News Briefs

Modest recovery on the way for IT spending

At a recent SG Cowen Fall Technology Conference, the securities company highlighted its 31st annual event with a comprehensive survey of 675 sites, which indicated their IT spending will increase by an average of 3.5 per cent next year. While that’s the good news for the IT industry, the bad news is that when surveyed in March, companies told SG Cowen they anticipated IT spending to rise six per cent next year. Also, 30 per cent of companies contacted for the new survey said their 2003 IT budgets had recently been cut. Still, four in 10 respondents said their organizations are more optimistic now than at the start of the year.

Romanian nabbed for launching Blaster-F

A 24 year-old Romanian student has been arrested for authoring another variant of the Blaster Internet worm, according to a statement released by Softwin SRL, a computer security company based in Bucharest, Romania. Romanian law enforcement officials and the FBI could not immediately be reached for comment on the arrest. Dan Dumitru Ciobanu was arrested after Romanian authorities traced the Blaster-F worm back to him. Ciobanu’s decision to use his online nickname, enbiei, for the virus file was integral to his capture. His version of Blaster also included a caustic message in the body of the worm that named a local university, as well as one of his teachers, Softwin said.

Virginia Tech chooses Apple for cluster

Virginia Polytechnic Institute and State University will build an Infiniband cluster using Apple Computer Inc.’s new dual-processor Power Mac computer with the 64-bit G5 processor, Virginia Tech said recently. When it is completed, the cluster of 1,100 nodes is expected to rank among the most powerful in the world. The Apple cluster will reside within Virginia Tech’s Computing Center, and will be used by the Institute for Critical Technology and Applied Science at the university, Virginia Tech said.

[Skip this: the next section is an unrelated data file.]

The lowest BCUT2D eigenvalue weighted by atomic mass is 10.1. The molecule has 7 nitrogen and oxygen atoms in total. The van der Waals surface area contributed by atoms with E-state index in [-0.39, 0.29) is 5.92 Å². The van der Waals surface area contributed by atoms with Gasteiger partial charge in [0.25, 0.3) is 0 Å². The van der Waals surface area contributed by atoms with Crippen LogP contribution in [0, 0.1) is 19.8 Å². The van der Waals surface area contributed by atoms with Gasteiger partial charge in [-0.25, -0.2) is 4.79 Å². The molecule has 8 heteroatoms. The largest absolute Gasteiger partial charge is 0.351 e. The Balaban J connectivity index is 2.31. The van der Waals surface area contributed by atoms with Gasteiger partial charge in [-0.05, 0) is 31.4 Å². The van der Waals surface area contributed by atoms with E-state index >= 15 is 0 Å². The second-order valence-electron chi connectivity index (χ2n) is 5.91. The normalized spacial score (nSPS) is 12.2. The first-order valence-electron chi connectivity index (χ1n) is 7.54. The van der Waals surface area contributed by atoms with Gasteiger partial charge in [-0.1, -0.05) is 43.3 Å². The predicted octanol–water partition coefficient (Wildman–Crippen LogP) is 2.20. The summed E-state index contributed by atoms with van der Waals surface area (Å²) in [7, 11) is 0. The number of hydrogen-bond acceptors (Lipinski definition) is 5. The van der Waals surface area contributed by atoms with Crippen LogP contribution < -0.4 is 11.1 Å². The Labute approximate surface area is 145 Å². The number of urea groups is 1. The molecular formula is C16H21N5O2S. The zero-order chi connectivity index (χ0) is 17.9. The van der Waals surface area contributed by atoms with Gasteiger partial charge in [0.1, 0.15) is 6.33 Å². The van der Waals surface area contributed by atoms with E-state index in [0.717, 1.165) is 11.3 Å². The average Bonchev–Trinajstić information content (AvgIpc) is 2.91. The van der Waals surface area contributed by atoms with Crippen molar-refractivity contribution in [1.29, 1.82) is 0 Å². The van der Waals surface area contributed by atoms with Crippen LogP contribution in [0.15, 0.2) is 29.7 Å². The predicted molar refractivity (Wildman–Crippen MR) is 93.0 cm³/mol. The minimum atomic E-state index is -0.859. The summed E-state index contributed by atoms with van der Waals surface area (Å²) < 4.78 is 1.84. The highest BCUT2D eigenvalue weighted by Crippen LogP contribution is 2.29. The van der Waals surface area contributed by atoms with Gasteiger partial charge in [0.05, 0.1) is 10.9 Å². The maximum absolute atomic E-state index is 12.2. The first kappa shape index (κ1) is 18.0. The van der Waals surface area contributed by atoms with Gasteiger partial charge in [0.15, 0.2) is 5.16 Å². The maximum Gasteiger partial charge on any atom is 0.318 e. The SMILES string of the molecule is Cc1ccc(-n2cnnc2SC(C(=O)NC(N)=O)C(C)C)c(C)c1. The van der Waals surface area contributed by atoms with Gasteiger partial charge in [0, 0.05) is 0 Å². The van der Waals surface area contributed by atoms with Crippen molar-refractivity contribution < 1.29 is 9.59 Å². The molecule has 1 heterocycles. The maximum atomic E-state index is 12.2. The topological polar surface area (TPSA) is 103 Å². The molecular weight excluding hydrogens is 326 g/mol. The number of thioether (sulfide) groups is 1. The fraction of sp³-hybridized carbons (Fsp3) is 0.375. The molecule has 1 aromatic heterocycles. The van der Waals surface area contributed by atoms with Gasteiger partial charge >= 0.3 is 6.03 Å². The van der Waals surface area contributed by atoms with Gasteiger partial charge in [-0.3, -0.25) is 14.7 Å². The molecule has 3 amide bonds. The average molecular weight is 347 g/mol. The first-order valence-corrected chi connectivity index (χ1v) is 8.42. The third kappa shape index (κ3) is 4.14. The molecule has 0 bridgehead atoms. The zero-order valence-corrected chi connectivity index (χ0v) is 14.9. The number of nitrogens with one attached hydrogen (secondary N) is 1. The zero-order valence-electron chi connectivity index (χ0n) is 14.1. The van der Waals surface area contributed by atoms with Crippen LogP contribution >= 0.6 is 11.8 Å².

PeopleSoft announces layoffs, product lines

PeopleSoft Inc. recently unveiled a strategy that bolsters the companies’ existing product lines, but involves laying off between 750 to 1,000 employees. Implemented to get rid of duplication in middle management, marketing and administration, the layoffs will save PeopleSoft about US$10 to US$15 million in 2004 said Kevin Parker, executive vice-president and CFO during a Webcast earlier this month. In the next 30 to 180 days, PeopleSoft said it plans to integrate some J.D. Edwards products with its own offerings. For example in Q4 2003 PeopleSoft plans to integrate its Supplier Relationship Management tools into J.D. Edwards’ offerings, the company said.

Oracle extends PeopleSoft deadline

Oracle Corp. has once again extended the deadline for PeopleSoft Inc. shareholders to accept its US$19.50 per share takeover offer, Oracle said in a recent statement. The extension now runs until Oct. 17. The extension comes as Oracle revealed that the take-up of its offer had effectively stalled over the past month. By the close of business on Sept. 4, figure had inched upward to 38,718,737, Oracle said in its statement. But that number represents only slightly over 10 per cent of PeopleSoft’s shares, leaving Oracle nowhere near its majority control target. Oracle has previously said it will continue to extend the acceptance deadline until it reaches its goal of acquiring a majority of PeopleSoft’s outstanding shares.

Verizon inks US$1-billion deal with Nortel

Verizon Wireless Inc. recently announced that it has signed a multi-year deal with Nortel Networks Corp., which will allow the wireless communication provider to upgrade its equipment and allow for a new third generation (3G) voice and data network. The US$1 billion agreement will span just over three years, according to Bruce Gustafson, director of market relations for wireless at Nortel. The deal will give Verizon additional network capacity allowing it to provide services including Web browsing, streaming audio and virtual private networking. Nortel Network’s solutions will also support Verizon Wireless’ attack of the hot spot market by offering Wi-Fi or 802.11b service.

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